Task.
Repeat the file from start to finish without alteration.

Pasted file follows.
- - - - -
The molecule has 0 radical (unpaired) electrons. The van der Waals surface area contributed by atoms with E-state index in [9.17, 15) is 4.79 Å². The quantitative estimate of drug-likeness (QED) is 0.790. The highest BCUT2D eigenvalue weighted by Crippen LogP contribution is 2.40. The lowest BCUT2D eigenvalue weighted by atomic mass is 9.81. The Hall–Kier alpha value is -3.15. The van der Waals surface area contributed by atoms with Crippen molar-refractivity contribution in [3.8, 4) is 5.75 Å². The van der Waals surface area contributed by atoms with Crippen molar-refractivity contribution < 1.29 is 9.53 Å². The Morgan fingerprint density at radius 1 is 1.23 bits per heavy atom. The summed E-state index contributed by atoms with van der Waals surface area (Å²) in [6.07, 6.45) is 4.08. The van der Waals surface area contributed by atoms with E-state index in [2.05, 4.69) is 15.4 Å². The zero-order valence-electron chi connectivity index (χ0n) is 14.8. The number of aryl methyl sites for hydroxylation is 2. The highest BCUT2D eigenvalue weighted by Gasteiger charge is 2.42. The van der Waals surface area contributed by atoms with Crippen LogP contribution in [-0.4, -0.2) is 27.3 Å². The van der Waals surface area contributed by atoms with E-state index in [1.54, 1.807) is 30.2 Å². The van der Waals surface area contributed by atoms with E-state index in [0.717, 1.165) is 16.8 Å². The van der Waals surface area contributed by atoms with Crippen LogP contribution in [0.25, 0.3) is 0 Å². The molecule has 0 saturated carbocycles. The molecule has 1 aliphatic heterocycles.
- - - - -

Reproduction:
The molecule has 0 radical (unpaired) electrons. The van der Waals surface area contributed by atoms with E-state index in [9.17, 15) is 4.79 Å². The quantitative estimate of drug-likeness (QED) is 0.790. The highest BCUT2D eigenvalue weighted by Crippen LogP contribution is 2.40. The lowest BCUT2D eigenvalue weighted by atomic mass is 9.81. The Hall–Kier alpha value is -3.15. The van der Waals surface area contributed by atoms with Crippen molar-refractivity contribution in [3.8, 4) is 5.75 Å². The van der Waals surface area contributed by atoms with Crippen molar-refractivity contribution < 1.29 is 9.53 Å². The Morgan fingerprint density at radius 1 is 1.23 bits per heavy atom. The summed E-state index contributed by atoms with van der Waals surface area (Å²) in [6.07, 6.45) is 4.08. The van der Waals surface area contributed by atoms with E-state index in [2.05, 4.69) is 15.4 Å². The zero-order valence-electron chi connectivity index (χ0n) is 14.8. The number of aryl methyl sites for hydroxylation is 2. The highest BCUT2D eigenvalue weighted by Gasteiger charge is 2.42. The van der Waals surface area contributed by atoms with Crippen LogP contribution in [-0.4, -0.2) is 27.3 Å². The van der Waals surface area contributed by atoms with E-state index in [1.54, 1.807) is 30.2 Å². The van der Waals surface area contributed by atoms with E-state index in [0.717, 1.165) is 16.8 Å². The van der Waals surface area contributed by atoms with Crippen LogP contribution in [0.25, 0.3) is 0 Å². The molecule has 0 saturated carbocycles. The molecule has 1 aliphatic heterocycles.